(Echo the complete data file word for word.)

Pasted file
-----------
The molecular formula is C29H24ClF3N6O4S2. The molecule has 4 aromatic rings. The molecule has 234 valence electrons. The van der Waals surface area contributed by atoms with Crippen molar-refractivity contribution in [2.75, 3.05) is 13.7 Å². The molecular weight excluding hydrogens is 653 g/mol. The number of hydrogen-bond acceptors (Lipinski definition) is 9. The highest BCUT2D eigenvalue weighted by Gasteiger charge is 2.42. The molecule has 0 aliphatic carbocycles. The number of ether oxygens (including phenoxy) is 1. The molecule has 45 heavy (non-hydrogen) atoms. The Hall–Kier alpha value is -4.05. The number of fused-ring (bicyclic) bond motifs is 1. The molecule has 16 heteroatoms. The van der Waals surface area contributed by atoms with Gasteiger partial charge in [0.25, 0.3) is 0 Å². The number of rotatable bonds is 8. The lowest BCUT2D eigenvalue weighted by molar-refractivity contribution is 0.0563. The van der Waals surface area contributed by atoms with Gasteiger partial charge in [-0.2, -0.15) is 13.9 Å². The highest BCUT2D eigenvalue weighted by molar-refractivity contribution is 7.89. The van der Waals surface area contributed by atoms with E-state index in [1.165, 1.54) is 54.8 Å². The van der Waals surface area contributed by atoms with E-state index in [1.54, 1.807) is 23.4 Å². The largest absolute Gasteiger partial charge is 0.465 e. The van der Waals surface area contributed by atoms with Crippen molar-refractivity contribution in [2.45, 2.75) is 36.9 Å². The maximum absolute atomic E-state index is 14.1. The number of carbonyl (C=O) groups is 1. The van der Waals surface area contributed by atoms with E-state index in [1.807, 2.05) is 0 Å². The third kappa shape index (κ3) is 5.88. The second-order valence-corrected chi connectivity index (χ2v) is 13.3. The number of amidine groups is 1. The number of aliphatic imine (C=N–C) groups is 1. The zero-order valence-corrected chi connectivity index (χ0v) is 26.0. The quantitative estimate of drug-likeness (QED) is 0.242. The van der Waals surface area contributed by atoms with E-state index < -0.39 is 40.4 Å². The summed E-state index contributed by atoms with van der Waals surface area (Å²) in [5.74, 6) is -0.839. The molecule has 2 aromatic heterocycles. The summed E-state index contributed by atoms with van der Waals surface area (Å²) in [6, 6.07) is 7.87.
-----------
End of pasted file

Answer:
The molecular formula is C29H24ClF3N6O4S2. The molecule has 4 aromatic rings. The molecule has 234 valence electrons. The van der Waals surface area contributed by atoms with Crippen molar-refractivity contribution in [2.75, 3.05) is 13.7 Å². The molecular weight excluding hydrogens is 653 g/mol. The number of hydrogen-bond acceptors (Lipinski definition) is 9. The highest BCUT2D eigenvalue weighted by Gasteiger charge is 2.42. The molecule has 0 aliphatic carbocycles. The number of ether oxygens (including phenoxy) is 1. The molecule has 45 heavy (non-hydrogen) atoms. The Hall–Kier alpha value is -4.05. The number of fused-ring (bicyclic) bond motifs is 1. The molecule has 16 heteroatoms. The van der Waals surface area contributed by atoms with Gasteiger partial charge in [0.25, 0.3) is 0 Å². The number of rotatable bonds is 8. The lowest BCUT2D eigenvalue weighted by molar-refractivity contribution is 0.0563. The van der Waals surface area contributed by atoms with Gasteiger partial charge in [-0.2, -0.15) is 13.9 Å². The highest BCUT2D eigenvalue weighted by molar-refractivity contribution is 7.89. The van der Waals surface area contributed by atoms with E-state index in [1.165, 1.54) is 54.8 Å². The van der Waals surface area contributed by atoms with E-state index in [1.54, 1.807) is 23.4 Å². The largest absolute Gasteiger partial charge is 0.465 e. The van der Waals surface area contributed by atoms with Crippen molar-refractivity contribution in [2.45, 2.75) is 36.9 Å². The maximum absolute atomic E-state index is 14.1. The number of carbonyl (C=O) groups is 1. The van der Waals surface area contributed by atoms with E-state index in [1.807, 2.05) is 0 Å². The third kappa shape index (κ3) is 5.88. The second-order valence-corrected chi connectivity index (χ2v) is 13.3. The number of amidine groups is 1. The number of aliphatic imine (C=N–C) groups is 1. The zero-order valence-corrected chi connectivity index (χ0v) is 26.0. The quantitative estimate of drug-likeness (QED) is 0.242. The van der Waals surface area contributed by atoms with E-state index < -0.39 is 40.4 Å². The summed E-state index contributed by atoms with van der Waals surface area (Å²) in [5.74, 6) is -0.839. The molecule has 2 aromatic heterocycles. The summed E-state index contributed by atoms with van der Waals surface area (Å²) in [6, 6.07) is 7.87.